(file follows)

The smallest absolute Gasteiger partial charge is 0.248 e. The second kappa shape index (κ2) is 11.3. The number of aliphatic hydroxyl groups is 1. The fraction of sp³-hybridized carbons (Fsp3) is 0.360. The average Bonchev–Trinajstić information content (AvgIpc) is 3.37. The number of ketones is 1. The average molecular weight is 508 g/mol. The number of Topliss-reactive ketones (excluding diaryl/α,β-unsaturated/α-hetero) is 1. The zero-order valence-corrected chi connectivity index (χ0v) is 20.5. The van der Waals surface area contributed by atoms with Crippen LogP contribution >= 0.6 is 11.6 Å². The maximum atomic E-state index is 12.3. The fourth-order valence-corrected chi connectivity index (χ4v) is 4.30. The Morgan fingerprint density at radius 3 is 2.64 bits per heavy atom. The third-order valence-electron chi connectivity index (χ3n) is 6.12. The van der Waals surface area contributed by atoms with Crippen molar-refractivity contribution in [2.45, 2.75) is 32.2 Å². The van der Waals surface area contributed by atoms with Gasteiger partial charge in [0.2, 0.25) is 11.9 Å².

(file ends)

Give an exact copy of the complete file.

The smallest absolute Gasteiger partial charge is 0.248 e. The second kappa shape index (κ2) is 11.3. The number of aliphatic hydroxyl groups is 1. The fraction of sp³-hybridized carbons (Fsp3) is 0.360. The average Bonchev–Trinajstić information content (AvgIpc) is 3.37. The number of ketones is 1. The average molecular weight is 508 g/mol. The number of Topliss-reactive ketones (excluding diaryl/α,β-unsaturated/α-hetero) is 1. The zero-order valence-corrected chi connectivity index (χ0v) is 20.5. The van der Waals surface area contributed by atoms with Crippen LogP contribution >= 0.6 is 11.6 Å². The maximum atomic E-state index is 12.3. The fourth-order valence-corrected chi connectivity index (χ4v) is 4.30. The Morgan fingerprint density at radius 3 is 2.64 bits per heavy atom. The third-order valence-electron chi connectivity index (χ3n) is 6.12. The van der Waals surface area contributed by atoms with Crippen molar-refractivity contribution in [2.45, 2.75) is 32.2 Å². The van der Waals surface area contributed by atoms with Gasteiger partial charge in [0.2, 0.25) is 11.9 Å².